Here is the abstract:
Whiteness is a condition one first acquires and then one has—a malignant, parasitic-like condition to which “white” people have a particular susceptibility. The condition is foundational, generating characteristic ways of being in one’s body, in one’s mind, and in one’s world. Parasitic Whiteness renders its hosts’ appetites voracious, insatiable, and perverse. These deformed appetites particularly target nonwhite peoples. Once established, these appetites are nearly impossible to eliminate. Effective treatment consists of a combination of psychic and social-historical interventions. Such interventions can reasonably aim only to reshape Whiteness’s infiltrated appetites—to reduce their intensity, redistribute their aims, and occasionally turn those aims toward the work of reparation. When remembered and represented, the ravages wreaked by the chronic condition can function either as warning (“never again”) or as temptation (“great again”). Memorialization alone, therefore, is no guarantee against regression. There is not yet a permanent cure.
A permanent cure. The language of the “racial justice” is beginning to take on a rather genocidal tone. Here we have medical professionals speaking openly about finding a “permanent cure” for a certain racial identity. And if this was not all bone-chilling enough, I should mention that Dr. Moss has been delivering his thoughts on the whiteness disease in talks to college students, psychoanalysts, and social workers (tickets are only 40 dollars).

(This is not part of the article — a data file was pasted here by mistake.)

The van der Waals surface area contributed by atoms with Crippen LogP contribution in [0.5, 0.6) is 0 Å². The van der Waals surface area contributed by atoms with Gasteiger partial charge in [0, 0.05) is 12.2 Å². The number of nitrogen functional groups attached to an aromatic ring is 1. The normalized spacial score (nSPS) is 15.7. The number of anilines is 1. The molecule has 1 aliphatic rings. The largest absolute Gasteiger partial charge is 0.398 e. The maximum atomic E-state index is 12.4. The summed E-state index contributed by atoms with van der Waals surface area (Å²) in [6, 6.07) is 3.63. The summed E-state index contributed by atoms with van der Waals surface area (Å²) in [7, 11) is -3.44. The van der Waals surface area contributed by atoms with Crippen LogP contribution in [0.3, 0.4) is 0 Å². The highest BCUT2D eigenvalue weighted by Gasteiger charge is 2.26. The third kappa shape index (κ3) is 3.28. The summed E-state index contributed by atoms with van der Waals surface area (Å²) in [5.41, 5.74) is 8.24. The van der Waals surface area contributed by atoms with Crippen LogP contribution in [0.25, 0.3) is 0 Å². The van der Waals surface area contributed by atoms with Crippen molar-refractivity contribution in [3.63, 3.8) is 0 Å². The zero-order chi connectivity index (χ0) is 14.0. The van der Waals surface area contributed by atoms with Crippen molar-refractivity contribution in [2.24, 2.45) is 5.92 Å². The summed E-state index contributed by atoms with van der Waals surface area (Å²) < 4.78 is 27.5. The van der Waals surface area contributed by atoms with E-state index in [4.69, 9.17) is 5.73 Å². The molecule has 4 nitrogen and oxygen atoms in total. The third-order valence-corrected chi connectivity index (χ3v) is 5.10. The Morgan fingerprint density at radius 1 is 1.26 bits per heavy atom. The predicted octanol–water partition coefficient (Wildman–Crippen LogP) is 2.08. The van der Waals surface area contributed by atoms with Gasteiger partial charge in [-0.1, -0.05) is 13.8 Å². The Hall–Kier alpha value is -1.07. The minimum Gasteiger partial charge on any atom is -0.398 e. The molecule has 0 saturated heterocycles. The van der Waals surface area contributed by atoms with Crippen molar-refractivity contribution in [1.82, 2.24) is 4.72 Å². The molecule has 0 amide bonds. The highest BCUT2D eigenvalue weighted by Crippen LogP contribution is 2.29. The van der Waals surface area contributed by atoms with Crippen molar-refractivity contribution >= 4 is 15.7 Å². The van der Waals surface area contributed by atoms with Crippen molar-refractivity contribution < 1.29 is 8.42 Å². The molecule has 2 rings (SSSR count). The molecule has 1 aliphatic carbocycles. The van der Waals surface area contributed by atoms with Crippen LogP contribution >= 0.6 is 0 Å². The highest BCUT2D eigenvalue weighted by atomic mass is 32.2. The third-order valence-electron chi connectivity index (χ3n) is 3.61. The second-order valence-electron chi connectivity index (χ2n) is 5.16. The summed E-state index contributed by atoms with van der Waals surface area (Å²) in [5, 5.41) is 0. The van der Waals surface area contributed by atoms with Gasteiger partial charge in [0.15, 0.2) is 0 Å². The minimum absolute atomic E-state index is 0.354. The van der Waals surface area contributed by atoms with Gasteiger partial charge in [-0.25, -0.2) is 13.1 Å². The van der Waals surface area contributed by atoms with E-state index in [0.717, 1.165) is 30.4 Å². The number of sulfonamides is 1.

One does not need to go back very far in history to see where this sort of thing leads. Our fallen species has, tragically, attempted many experiments with casting an entire group or race of people as villains, subhumans, scapegoats, the cause of all social ills, etc. It never results in anything but bloodshed and misery. It cannot possibly come to any other conclusion.